In our previous two articles on the candidate experience (read Part 1 and Part 2), we discussed what a good candidate experience is, why it’s important and how to create it. The final piece of the procedure is evaluation – though perhaps “final” is misleading, as this analysis should be done all of the time! Don’t wait until certain problem areas exacerbate and you develop a bad offline and online reputation; always be on the look-out for any disconnects in the process.
We’ve put together a list of sure-fire tips to help you measure your candidate experience efficiently and correctly:
1. Put yourself in the applicant hot seat, and run through the process yourself. Start from the beginning – a systematic assessment gives you an inside look at what may need to be updated. And since it’s your company, you have the advantage of being able to actually “apply” for a job and see the entire process all the way through.
Focus on the components we discussed in the previous post – continuous communication, touch points with the recruiter/company, easy application form, initial interview, and timeliness. Ask yourself questions such as: is the website user-friendly? Are there ways for me to get in touch with the recruiter? Is the application form too long? Do I understand the messages of e-mail updates? Is the interview at a convenient time for a candidate who is working full-time (as in, is it in the early morning or late afternoon?)
*Hint: Consider making the process more transparent by updating candidates more frequently.
2. Now that you’ve gotten a feel for your own organization’s candidate experience, take a step back into the playing field and focus on those of your competitors’. You all have your eyes on the same prize: that core group of top talent. So check out their career websites to get a feel of how they attract candidates and present their application process. We wouldn’t go so far as to suggest that your reconnaissance activities should include actually applying for a job, but at least get a look at the initial stages, such as user-functionality, page layout and messages.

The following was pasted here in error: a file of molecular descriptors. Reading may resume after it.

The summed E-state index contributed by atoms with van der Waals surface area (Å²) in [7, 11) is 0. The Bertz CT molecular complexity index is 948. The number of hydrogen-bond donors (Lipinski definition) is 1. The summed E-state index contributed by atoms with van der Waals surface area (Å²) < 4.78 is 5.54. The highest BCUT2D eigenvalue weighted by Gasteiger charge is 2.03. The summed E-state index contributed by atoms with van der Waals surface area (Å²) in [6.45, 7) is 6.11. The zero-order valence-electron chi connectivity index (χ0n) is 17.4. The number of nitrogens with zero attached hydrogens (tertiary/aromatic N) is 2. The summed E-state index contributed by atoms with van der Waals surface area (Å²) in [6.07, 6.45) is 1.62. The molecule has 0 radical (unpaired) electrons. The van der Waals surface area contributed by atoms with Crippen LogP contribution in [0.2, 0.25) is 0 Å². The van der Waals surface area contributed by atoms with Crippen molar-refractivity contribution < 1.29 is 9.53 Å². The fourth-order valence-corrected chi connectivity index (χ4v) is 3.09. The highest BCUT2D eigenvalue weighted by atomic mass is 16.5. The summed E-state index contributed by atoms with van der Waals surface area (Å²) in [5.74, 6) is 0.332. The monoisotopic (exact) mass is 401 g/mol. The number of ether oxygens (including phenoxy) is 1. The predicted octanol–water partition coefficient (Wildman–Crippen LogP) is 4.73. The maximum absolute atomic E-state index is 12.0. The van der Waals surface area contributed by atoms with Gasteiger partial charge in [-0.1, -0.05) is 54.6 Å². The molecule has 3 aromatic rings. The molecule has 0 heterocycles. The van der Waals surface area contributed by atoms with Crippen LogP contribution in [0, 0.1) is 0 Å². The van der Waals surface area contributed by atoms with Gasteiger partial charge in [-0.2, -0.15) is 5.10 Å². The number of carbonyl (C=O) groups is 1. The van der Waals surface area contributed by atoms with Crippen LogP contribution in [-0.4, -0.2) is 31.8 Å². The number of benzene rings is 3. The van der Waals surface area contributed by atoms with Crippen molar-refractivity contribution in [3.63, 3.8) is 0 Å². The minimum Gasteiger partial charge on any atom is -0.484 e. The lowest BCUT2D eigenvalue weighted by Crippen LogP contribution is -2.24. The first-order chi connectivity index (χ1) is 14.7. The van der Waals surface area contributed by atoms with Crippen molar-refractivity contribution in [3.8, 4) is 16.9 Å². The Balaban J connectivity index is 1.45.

3. Proactively solicit feedback from hired and not hired candidates in e-mail or website surveys. This is especially important as the Gen-Y presence continues to grow in the workplace; they thrive on feedback, and are likely to be forthcoming in their responses.
Possible questions include: what did they appreciate/not appreciate about the hiring process? What did they think the time frame was like? Did they receive sufficient details about the position? And for those who were extended an offer but did not take it – why not?
As Balazs Paroczay and Jillyan French-Vitet of KellyOCG recently put it, you are not selling a position – rather, you are selling the candidate experience. Only one person walks away with a job, whereas everyone who undergoes some stage of the process is impacted by the impressions they receive from your organization. Ensure that each of their candidate experiences is top-notch – after all, they make up the same pool of people who may very well apply for future positions.